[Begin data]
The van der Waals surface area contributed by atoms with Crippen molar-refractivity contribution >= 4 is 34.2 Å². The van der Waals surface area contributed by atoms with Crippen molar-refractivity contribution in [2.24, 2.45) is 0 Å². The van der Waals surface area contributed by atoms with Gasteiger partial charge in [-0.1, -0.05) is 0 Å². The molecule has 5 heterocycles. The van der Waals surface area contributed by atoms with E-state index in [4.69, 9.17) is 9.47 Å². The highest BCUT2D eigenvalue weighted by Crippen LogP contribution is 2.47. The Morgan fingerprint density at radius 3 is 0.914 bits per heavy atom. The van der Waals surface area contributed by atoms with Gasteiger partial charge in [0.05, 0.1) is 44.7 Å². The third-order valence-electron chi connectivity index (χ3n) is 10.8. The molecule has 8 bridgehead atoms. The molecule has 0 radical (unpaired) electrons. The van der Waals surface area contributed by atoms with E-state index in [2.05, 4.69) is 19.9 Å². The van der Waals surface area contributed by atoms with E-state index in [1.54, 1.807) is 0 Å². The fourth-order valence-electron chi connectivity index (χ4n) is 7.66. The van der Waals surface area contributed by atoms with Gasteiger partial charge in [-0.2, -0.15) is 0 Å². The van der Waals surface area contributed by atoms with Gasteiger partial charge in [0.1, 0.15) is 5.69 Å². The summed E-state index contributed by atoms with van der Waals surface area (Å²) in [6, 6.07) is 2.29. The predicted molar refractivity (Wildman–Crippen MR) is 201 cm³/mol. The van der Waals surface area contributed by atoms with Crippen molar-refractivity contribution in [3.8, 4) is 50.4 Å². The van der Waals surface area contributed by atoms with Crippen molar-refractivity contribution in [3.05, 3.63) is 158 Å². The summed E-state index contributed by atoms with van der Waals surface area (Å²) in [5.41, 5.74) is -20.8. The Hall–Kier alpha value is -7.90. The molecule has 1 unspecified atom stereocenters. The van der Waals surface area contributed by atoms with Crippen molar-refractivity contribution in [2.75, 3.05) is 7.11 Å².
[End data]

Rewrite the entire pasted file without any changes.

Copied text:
The van der Waals surface area contributed by atoms with Crippen molar-refractivity contribution >= 4 is 34.2 Å². The van der Waals surface area contributed by atoms with Crippen molar-refractivity contribution in [2.24, 2.45) is 0 Å². The van der Waals surface area contributed by atoms with Gasteiger partial charge in [-0.1, -0.05) is 0 Å². The molecule has 5 heterocycles. The van der Waals surface area contributed by atoms with E-state index in [4.69, 9.17) is 9.47 Å². The highest BCUT2D eigenvalue weighted by Crippen LogP contribution is 2.47. The Morgan fingerprint density at radius 3 is 0.914 bits per heavy atom. The van der Waals surface area contributed by atoms with Gasteiger partial charge in [0.05, 0.1) is 44.7 Å². The third-order valence-electron chi connectivity index (χ3n) is 10.8. The molecule has 8 bridgehead atoms. The molecule has 0 radical (unpaired) electrons. The van der Waals surface area contributed by atoms with E-state index in [2.05, 4.69) is 19.9 Å². The van der Waals surface area contributed by atoms with E-state index in [1.54, 1.807) is 0 Å². The fourth-order valence-electron chi connectivity index (χ4n) is 7.66. The van der Waals surface area contributed by atoms with Gasteiger partial charge in [-0.2, -0.15) is 0 Å². The van der Waals surface area contributed by atoms with Gasteiger partial charge in [0.1, 0.15) is 5.69 Å². The summed E-state index contributed by atoms with van der Waals surface area (Å²) in [6, 6.07) is 2.29. The predicted molar refractivity (Wildman–Crippen MR) is 201 cm³/mol. The van der Waals surface area contributed by atoms with Crippen molar-refractivity contribution in [3.8, 4) is 50.4 Å². The van der Waals surface area contributed by atoms with Crippen molar-refractivity contribution in [3.05, 3.63) is 158 Å². The summed E-state index contributed by atoms with van der Waals surface area (Å²) in [5.41, 5.74) is -20.8. The Hall–Kier alpha value is -7.90. The molecule has 1 unspecified atom stereocenters. The van der Waals surface area contributed by atoms with Crippen molar-refractivity contribution in [2.75, 3.05) is 7.11 Å².